ISLAMABAD: Two-thirds of non-Muslim Pakistani women were sexually harassed and 43 per cent suffered religious discrimination at workplaces, a study said.
Around 27 per cent of Hindu and Christian women faced discrimination in admission to educational institutions and were forced to take Islamic studies for absence of any alternative subject, the National Commission for Justice and Peace (NCJP) said. A study conducted by the commission with rights activists, media and people from various walks of life has just been released, its executive director, Mr Peter Jacob was quoted as saying.
The research, based on interviews with women from minority communities, was led by Ms Jennifer Jag Jivan and Mr Jacob and assessed by Ms Asiya Nasir, Ernestine C Pinto and Ms Pushpa Kumari.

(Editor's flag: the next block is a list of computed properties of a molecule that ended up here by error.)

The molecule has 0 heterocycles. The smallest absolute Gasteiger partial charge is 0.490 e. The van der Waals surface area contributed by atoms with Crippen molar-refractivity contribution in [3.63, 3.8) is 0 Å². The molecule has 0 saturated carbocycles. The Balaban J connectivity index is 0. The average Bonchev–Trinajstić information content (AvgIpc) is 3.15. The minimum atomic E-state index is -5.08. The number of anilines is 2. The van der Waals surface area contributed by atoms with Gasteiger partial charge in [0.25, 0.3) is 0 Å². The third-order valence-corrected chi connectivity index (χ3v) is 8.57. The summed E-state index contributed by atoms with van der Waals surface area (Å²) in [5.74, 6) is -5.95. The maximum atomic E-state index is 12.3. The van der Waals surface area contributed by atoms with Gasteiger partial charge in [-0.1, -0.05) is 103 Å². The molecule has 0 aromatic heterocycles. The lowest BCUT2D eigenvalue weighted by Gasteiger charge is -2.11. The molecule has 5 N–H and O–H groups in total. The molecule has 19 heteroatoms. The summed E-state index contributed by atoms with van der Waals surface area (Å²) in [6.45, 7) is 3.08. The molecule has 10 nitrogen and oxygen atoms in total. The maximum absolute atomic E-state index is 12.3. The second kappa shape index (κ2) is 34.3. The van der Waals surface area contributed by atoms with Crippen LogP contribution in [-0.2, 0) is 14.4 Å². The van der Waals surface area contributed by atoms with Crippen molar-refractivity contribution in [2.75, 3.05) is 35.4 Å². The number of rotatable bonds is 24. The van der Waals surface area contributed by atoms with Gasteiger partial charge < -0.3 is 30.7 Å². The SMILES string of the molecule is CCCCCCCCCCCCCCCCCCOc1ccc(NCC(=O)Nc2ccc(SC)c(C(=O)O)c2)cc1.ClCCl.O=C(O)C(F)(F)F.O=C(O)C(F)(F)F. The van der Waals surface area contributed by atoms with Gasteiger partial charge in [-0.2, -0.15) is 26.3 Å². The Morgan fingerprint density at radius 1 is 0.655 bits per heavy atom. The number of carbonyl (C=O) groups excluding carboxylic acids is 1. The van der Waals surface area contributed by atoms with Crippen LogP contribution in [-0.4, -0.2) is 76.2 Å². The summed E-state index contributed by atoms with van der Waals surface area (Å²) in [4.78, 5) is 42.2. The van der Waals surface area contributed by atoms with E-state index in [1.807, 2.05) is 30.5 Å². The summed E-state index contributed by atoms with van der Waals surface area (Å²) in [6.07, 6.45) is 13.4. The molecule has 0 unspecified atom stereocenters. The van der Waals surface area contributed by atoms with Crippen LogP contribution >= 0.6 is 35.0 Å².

Mr Jacob said the study looked into social, political and economic conditions of "minority women" in 26 districts of Punjab and Sindh, the two provinces where 95 percent of minorities in Pakistan live.
As many as 1,000 Hindu and Christian women were interviewed.
The study looked into issues such as legal disparity, laws concerning minorities, religious and gender biases, forced conversions that affected everyday l ife of minority women.
During the study, it was found that only 47 per cent of minority women were educated, lower than the national average — 57 per cent.
He said the living and economic conditions of women, assessed through income, savings, health and education, placed Hindu and Christian women on the margins of social and economic development.
Though 55 per cent of minority women saw the social environment as conducive to multi-religious living, around 62 per cent of respondents were of the view that in the wake of a religious disturbance, a majority of people would not stand with them.